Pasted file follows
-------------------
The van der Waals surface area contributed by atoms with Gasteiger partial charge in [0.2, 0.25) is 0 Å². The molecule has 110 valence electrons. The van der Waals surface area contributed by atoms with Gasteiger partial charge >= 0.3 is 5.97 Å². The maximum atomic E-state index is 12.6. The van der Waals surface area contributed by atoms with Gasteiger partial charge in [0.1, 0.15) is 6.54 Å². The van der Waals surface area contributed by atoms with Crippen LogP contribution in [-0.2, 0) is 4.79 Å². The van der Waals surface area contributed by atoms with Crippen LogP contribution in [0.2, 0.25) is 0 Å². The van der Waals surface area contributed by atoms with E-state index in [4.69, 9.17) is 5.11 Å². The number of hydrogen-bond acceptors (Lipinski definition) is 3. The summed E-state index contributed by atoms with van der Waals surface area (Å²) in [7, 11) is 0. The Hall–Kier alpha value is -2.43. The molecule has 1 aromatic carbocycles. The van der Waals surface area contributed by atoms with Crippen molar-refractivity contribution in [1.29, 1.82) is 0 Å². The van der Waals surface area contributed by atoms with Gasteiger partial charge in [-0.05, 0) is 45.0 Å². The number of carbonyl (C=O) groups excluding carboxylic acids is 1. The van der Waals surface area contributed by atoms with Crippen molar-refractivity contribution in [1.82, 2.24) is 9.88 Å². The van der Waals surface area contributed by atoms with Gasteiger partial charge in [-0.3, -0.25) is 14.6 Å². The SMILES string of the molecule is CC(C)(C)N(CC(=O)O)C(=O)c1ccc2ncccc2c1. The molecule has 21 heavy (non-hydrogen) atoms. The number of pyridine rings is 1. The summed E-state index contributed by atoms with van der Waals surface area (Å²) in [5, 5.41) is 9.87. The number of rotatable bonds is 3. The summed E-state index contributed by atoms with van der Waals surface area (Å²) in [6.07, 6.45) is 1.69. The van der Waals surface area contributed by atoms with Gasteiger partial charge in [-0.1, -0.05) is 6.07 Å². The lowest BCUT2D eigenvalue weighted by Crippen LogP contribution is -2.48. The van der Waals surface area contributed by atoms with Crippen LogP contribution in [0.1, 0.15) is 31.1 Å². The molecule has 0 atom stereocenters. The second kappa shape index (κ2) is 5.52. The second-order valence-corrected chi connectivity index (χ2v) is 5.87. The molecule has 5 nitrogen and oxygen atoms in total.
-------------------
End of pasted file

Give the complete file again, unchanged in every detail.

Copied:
The van der Waals surface area contributed by atoms with Gasteiger partial charge in [0.2, 0.25) is 0 Å². The molecule has 110 valence electrons. The van der Waals surface area contributed by atoms with Gasteiger partial charge >= 0.3 is 5.97 Å². The maximum atomic E-state index is 12.6. The van der Waals surface area contributed by atoms with Gasteiger partial charge in [0.1, 0.15) is 6.54 Å². The van der Waals surface area contributed by atoms with Crippen LogP contribution in [-0.2, 0) is 4.79 Å². The van der Waals surface area contributed by atoms with Crippen LogP contribution in [0.2, 0.25) is 0 Å². The van der Waals surface area contributed by atoms with E-state index in [4.69, 9.17) is 5.11 Å². The number of hydrogen-bond acceptors (Lipinski definition) is 3. The summed E-state index contributed by atoms with van der Waals surface area (Å²) in [7, 11) is 0. The Hall–Kier alpha value is -2.43. The molecule has 1 aromatic carbocycles. The van der Waals surface area contributed by atoms with Crippen molar-refractivity contribution in [1.29, 1.82) is 0 Å². The van der Waals surface area contributed by atoms with Gasteiger partial charge in [-0.05, 0) is 45.0 Å². The number of carbonyl (C=O) groups excluding carboxylic acids is 1. The van der Waals surface area contributed by atoms with Crippen molar-refractivity contribution in [1.82, 2.24) is 9.88 Å². The van der Waals surface area contributed by atoms with Gasteiger partial charge in [-0.3, -0.25) is 14.6 Å². The SMILES string of the molecule is CC(C)(C)N(CC(=O)O)C(=O)c1ccc2ncccc2c1. The molecule has 21 heavy (non-hydrogen) atoms. The number of pyridine rings is 1. The summed E-state index contributed by atoms with van der Waals surface area (Å²) in [5, 5.41) is 9.87. The number of rotatable bonds is 3. The summed E-state index contributed by atoms with van der Waals surface area (Å²) in [6.07, 6.45) is 1.69. The van der Waals surface area contributed by atoms with Gasteiger partial charge in [-0.1, -0.05) is 6.07 Å². The lowest BCUT2D eigenvalue weighted by Crippen LogP contribution is -2.48. The van der Waals surface area contributed by atoms with Crippen LogP contribution in [0.1, 0.15) is 31.1 Å². The molecule has 0 atom stereocenters. The second kappa shape index (κ2) is 5.52. The second-order valence-corrected chi connectivity index (χ2v) is 5.87. The molecule has 5 nitrogen and oxygen atoms in total.